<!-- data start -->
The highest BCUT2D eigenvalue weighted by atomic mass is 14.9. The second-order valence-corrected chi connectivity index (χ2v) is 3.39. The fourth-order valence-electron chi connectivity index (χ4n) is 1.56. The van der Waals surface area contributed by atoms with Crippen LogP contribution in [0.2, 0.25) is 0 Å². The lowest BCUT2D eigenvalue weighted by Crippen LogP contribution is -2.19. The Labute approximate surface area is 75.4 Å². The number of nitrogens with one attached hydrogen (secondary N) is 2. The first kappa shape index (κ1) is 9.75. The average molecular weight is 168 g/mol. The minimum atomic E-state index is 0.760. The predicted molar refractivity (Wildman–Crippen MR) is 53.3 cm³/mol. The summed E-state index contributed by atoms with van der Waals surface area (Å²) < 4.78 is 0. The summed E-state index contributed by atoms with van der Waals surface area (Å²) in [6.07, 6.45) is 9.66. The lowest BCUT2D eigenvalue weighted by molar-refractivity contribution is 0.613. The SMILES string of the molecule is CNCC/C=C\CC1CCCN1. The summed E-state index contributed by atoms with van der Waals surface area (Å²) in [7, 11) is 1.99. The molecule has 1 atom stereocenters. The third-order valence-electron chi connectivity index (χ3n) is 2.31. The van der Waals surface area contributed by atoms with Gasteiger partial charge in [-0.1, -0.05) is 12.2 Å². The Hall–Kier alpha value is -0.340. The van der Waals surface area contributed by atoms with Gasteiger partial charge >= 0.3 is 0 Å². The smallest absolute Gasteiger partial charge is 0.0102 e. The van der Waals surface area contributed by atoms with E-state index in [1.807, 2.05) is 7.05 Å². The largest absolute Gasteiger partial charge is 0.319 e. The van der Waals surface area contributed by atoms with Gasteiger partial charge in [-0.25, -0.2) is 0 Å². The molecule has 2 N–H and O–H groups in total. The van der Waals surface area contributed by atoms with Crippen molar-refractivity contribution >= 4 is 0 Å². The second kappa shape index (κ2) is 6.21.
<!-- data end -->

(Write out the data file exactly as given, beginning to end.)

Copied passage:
The highest BCUT2D eigenvalue weighted by atomic mass is 14.9. The second-order valence-corrected chi connectivity index (χ2v) is 3.39. The fourth-order valence-electron chi connectivity index (χ4n) is 1.56. The van der Waals surface area contributed by atoms with Crippen LogP contribution in [0.2, 0.25) is 0 Å². The lowest BCUT2D eigenvalue weighted by Crippen LogP contribution is -2.19. The Labute approximate surface area is 75.4 Å². The number of nitrogens with one attached hydrogen (secondary N) is 2. The first kappa shape index (κ1) is 9.75. The average molecular weight is 168 g/mol. The minimum atomic E-state index is 0.760. The predicted molar refractivity (Wildman–Crippen MR) is 53.3 cm³/mol. The summed E-state index contributed by atoms with van der Waals surface area (Å²) < 4.78 is 0. The summed E-state index contributed by atoms with van der Waals surface area (Å²) in [6.07, 6.45) is 9.66. The lowest BCUT2D eigenvalue weighted by molar-refractivity contribution is 0.613. The SMILES string of the molecule is CNCC/C=C\CC1CCCN1. The summed E-state index contributed by atoms with van der Waals surface area (Å²) in [7, 11) is 1.99. The molecule has 1 atom stereocenters. The third-order valence-electron chi connectivity index (χ3n) is 2.31. The van der Waals surface area contributed by atoms with Gasteiger partial charge in [-0.1, -0.05) is 12.2 Å². The Hall–Kier alpha value is -0.340. The van der Waals surface area contributed by atoms with Gasteiger partial charge >= 0.3 is 0 Å². The smallest absolute Gasteiger partial charge is 0.0102 e. The van der Waals surface area contributed by atoms with E-state index in [1.807, 2.05) is 7.05 Å². The largest absolute Gasteiger partial charge is 0.319 e. The van der Waals surface area contributed by atoms with Gasteiger partial charge in [-0.25, -0.2) is 0 Å². The molecule has 2 N–H and O–H groups in total. The van der Waals surface area contributed by atoms with Crippen molar-refractivity contribution >= 4 is 0 Å². The second kappa shape index (κ2) is 6.21.